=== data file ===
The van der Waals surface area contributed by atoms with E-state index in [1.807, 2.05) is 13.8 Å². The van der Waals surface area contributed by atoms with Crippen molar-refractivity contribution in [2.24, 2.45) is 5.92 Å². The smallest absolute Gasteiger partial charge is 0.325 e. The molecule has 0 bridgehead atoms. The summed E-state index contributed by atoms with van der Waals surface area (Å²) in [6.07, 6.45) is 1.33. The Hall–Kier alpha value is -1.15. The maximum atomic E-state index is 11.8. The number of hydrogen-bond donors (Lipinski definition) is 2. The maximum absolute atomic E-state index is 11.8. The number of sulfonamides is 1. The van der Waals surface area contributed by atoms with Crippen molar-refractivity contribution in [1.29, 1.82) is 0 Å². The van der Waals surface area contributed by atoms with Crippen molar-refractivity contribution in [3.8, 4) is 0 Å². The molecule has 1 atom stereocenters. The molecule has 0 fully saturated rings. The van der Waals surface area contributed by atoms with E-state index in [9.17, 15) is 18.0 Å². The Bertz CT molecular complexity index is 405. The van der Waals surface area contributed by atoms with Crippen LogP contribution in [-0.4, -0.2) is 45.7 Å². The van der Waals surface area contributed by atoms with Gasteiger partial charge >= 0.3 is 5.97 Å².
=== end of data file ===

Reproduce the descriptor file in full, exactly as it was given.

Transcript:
The van der Waals surface area contributed by atoms with E-state index in [1.807, 2.05) is 13.8 Å². The van der Waals surface area contributed by atoms with Crippen molar-refractivity contribution in [2.24, 2.45) is 5.92 Å². The smallest absolute Gasteiger partial charge is 0.325 e. The molecule has 0 bridgehead atoms. The summed E-state index contributed by atoms with van der Waals surface area (Å²) in [6.07, 6.45) is 1.33. The Hall–Kier alpha value is -1.15. The maximum atomic E-state index is 11.8. The number of hydrogen-bond donors (Lipinski definition) is 2. The maximum absolute atomic E-state index is 11.8. The number of sulfonamides is 1. The van der Waals surface area contributed by atoms with Crippen molar-refractivity contribution in [1.29, 1.82) is 0 Å². The van der Waals surface area contributed by atoms with Crippen molar-refractivity contribution in [3.8, 4) is 0 Å². The molecule has 1 atom stereocenters. The molecule has 0 fully saturated rings. The van der Waals surface area contributed by atoms with E-state index in [9.17, 15) is 18.0 Å². The Bertz CT molecular complexity index is 405. The van der Waals surface area contributed by atoms with Crippen LogP contribution in [-0.4, -0.2) is 45.7 Å². The van der Waals surface area contributed by atoms with Gasteiger partial charge >= 0.3 is 5.97 Å².